Here is what I remember about 9/11, I went back to war, for the second time in my career. Only this time, the attack was on us. I have a problem with the WMD issue, and history says that the odds are against us in Afgan.
That being said, I know now what the Vietnam Vets feel like, alone and abandoned, they did what they thought was right, and look what they got for it. I equate my position on this like that of the commander of the U-Boat in Das Boot. He is my kind of patriot, compared the the true beliver Nazi first officer he had. You may find fault with my analogy yet it fits for me.
My eyes aren't blind, I am no mindless robot, but we started it now we need to finish it, if not you betray those who gave their lives already. I am old, but I go and volunteer for the kids, they need old hands and maybe I will bring them all home again safe one more time.
War is cruel and ugly, we agree there, and there is never a good one, but I will do whatever it takes to keep my men safe, and as long as I am not asked to draw my sword against my own, I will keep doing my duty. I remember a King lost his head once partly because he helped a bunch of rebels fight tyranny, sure he wasn't pure in his motives, but I wonder if he thought it was worth the price he paid?
To point out something at the start: I am a 21-year military veteran, and have lost people in Iraq, and have had people I trained or trained with at risk in both wars. As a platoon sergeant and then a first sergeant I understand completely the necessity of doing whatever it takes to keep your people safe and accomplish the mission.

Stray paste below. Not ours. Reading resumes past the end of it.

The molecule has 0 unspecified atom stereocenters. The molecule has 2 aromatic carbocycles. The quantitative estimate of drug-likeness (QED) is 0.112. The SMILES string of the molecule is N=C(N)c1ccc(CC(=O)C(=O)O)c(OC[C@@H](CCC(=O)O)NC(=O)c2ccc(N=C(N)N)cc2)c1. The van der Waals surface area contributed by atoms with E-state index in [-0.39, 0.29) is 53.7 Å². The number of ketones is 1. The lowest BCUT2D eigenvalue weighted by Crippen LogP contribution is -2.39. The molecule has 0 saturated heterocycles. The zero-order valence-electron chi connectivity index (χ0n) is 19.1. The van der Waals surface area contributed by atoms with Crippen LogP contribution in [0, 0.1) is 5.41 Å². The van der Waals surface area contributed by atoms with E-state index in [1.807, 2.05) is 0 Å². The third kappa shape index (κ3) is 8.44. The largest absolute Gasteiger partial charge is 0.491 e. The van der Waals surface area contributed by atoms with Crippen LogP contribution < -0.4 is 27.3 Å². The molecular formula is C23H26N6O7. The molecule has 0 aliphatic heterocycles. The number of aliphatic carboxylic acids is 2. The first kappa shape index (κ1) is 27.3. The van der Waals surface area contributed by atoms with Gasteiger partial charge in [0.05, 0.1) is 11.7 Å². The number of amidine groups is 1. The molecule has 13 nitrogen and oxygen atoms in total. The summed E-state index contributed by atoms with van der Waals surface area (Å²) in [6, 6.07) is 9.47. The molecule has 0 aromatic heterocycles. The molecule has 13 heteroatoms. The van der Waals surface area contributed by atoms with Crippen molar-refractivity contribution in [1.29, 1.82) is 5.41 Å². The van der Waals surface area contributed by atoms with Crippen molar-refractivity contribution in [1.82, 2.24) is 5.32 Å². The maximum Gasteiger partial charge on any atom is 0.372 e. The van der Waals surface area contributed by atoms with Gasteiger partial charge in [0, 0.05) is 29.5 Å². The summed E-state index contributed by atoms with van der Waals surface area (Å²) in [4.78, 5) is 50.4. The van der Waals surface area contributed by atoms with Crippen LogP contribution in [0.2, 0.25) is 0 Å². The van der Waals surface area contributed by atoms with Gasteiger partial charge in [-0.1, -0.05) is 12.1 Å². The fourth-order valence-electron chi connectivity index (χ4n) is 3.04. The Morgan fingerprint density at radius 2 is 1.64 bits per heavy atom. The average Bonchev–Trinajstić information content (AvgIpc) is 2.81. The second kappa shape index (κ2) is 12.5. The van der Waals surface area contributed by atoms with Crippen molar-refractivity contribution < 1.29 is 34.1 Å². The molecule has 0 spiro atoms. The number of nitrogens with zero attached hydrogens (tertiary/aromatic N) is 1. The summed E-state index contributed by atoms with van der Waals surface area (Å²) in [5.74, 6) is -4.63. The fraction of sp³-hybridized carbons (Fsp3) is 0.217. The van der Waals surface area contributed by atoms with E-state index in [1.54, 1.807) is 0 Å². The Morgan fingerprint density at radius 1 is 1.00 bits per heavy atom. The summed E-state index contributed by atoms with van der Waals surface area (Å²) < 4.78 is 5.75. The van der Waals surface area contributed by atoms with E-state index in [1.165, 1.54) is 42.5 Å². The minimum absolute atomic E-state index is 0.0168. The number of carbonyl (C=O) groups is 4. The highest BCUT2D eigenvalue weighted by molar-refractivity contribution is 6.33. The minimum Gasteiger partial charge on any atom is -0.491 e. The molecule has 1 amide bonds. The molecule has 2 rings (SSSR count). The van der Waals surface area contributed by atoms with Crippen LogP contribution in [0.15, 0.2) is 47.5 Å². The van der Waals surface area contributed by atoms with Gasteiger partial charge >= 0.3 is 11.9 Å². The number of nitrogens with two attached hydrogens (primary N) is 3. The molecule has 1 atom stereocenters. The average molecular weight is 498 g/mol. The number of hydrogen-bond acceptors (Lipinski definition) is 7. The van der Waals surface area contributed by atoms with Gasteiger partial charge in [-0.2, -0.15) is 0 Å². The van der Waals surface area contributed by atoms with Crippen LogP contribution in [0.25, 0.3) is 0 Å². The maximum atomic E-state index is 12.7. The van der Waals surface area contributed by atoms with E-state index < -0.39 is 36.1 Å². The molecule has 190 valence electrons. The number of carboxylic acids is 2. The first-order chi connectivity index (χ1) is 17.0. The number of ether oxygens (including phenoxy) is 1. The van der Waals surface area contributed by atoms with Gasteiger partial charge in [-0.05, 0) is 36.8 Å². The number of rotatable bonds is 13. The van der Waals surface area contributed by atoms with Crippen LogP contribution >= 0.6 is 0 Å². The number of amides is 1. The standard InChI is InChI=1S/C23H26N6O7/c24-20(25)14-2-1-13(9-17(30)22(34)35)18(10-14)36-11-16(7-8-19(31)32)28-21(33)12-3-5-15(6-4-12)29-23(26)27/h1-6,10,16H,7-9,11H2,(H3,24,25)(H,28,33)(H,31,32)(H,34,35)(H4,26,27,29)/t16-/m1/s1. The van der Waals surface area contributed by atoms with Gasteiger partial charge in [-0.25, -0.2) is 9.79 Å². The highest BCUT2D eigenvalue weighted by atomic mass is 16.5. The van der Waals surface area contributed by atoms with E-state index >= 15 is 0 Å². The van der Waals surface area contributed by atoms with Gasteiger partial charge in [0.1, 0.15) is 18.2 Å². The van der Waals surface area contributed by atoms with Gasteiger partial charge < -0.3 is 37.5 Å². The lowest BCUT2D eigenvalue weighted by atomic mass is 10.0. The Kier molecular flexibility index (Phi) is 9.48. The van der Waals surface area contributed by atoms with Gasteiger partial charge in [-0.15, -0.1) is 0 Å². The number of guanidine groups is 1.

As a soldier, it was necessary for me to believe that I was being asked to risk my life and the lives of my people based on sound policy, honorable intentions, and good decision-making. They tell us where to go, who to kill, what to break, and we do that because having people who will do that on order is essential to protecting our country.
As a citizen, I have different responsibilities. There I am accountable for insuring that--as far as possible--no troops are ever asked to make futile sacrifices, to go into harm's way for reasons of politics rather than legitimate strategy, or placed in conflicts they cannot possibly win.
A soldier's job is to figure out how the hell to win the war no matter what the odds, and to keep trying to execute that plan until death comes or the recall is sounded.
A citizen's responsibility is to help figure out when there have been sufficient deaths, when there is no longer a reasonable possibility of victory, and when the war itself has been a horrible mistake.
You do not keep faith with your troops who have died by getting others killed unnecessarily.
This is what too many people don't understand: if I believe that Afghanistan is the wrong war, that Afghanistan is an unwinnable war in the current context, and that our military commitment to Afghanistan has more to do with corporate profits, the Israel lobby, and the interests of China and Russia, then keeping faith with my fellow troops requires me to tell what I see as the truth loudly, repeatedly, and without equivocation.
I will keep doing so, as much as I respect many of the people who disagree with me.